Our first day in Cape Town ended with a stunning tour of Zeitz MOCAA – the record setting and truly jaw dropping museum, showcasing exclusively 21st century African art. The museum opened at Cape Town’s Waterfront area only one year ago, as the continent’s largest art institution and world’s largest museum dedicated to contemporary art from Africa and its Diaspora. All set in British architect Thomas Heatherwick’s impressive industrial blade runner take on a marked but disused 1921 grain silo. Once used to redistribute south africa’s grain; today divided into nine floors (!), hosting 100 galleries (!). Wau, indeed!
The museum’s collection is centred around the private collection of German business tycoon and avid art collector Jochen Zeitz (known for instance as the former CEO of Puma sportswear).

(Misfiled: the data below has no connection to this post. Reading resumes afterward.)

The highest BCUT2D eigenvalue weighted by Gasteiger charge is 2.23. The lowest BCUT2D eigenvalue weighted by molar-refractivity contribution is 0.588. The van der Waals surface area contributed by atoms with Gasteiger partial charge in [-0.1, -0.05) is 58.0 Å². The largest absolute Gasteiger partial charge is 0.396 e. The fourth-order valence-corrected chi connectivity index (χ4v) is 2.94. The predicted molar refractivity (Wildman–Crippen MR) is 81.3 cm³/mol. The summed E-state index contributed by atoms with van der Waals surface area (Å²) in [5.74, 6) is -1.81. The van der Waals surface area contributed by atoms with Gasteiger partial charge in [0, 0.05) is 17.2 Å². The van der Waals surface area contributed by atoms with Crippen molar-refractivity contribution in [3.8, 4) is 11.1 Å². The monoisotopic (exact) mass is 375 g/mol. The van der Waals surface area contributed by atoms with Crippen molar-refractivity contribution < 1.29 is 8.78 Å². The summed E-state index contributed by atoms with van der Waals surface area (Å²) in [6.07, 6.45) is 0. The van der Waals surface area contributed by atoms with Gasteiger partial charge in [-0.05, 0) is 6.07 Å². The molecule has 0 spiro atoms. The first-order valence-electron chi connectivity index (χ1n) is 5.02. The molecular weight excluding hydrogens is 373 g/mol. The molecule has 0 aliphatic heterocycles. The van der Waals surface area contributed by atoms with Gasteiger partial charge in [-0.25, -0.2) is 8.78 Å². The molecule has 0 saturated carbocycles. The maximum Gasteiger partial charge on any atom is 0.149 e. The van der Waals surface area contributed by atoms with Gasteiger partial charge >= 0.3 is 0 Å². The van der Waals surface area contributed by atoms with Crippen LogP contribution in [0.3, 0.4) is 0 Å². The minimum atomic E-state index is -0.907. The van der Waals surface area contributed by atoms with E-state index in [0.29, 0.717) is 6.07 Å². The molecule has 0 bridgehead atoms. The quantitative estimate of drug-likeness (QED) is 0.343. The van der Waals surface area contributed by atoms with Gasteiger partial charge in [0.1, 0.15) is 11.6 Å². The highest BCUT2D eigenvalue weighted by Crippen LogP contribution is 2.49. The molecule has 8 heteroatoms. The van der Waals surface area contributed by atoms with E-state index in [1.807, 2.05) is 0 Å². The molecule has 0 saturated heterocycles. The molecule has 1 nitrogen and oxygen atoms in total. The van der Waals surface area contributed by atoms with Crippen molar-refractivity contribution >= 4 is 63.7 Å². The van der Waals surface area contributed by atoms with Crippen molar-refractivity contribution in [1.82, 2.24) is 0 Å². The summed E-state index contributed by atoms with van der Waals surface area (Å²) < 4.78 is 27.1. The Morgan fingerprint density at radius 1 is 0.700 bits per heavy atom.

He allegedly purchased more than 80 artworks at the 2013 Venice biennale, counting the entire Angolese pavilion, which won that year’s golden lion for best pavilion.
Many of these works incl. the pavilion are now part of the Zeitz MOCAA, matching the museum’s district profile: all collection works are from 2000-2018 and all works are by African and African diaspora artists.
(No smartphone photos do the building justice, so while I add some here for authenticity (I was there!), I recommend you all to find professional photos online as well as video talks and walk throughs online.)
We were met by Director and Chief Curator Azu Nwagbogu and Curator Tandazani Dhlakamat who gave us a nuanced introduction to the institution’s many current programmes and its ambitious plans for the future.
One such future plan is a bus transporting youth and children from and to the townships as well as an entire exhibition directed at children as the primary audience group.
Image text: Zeitz MOCAA also hosts a curatorial “laboratory” currently focussing on LGBTQIS, aiming to provide both a safe space and a reference library. Here Curator Tandazani Dhlakamat is introducing the project and Swazi artist Banele Khoza’s work.
To be continued…
List of artists in the Zeitz collection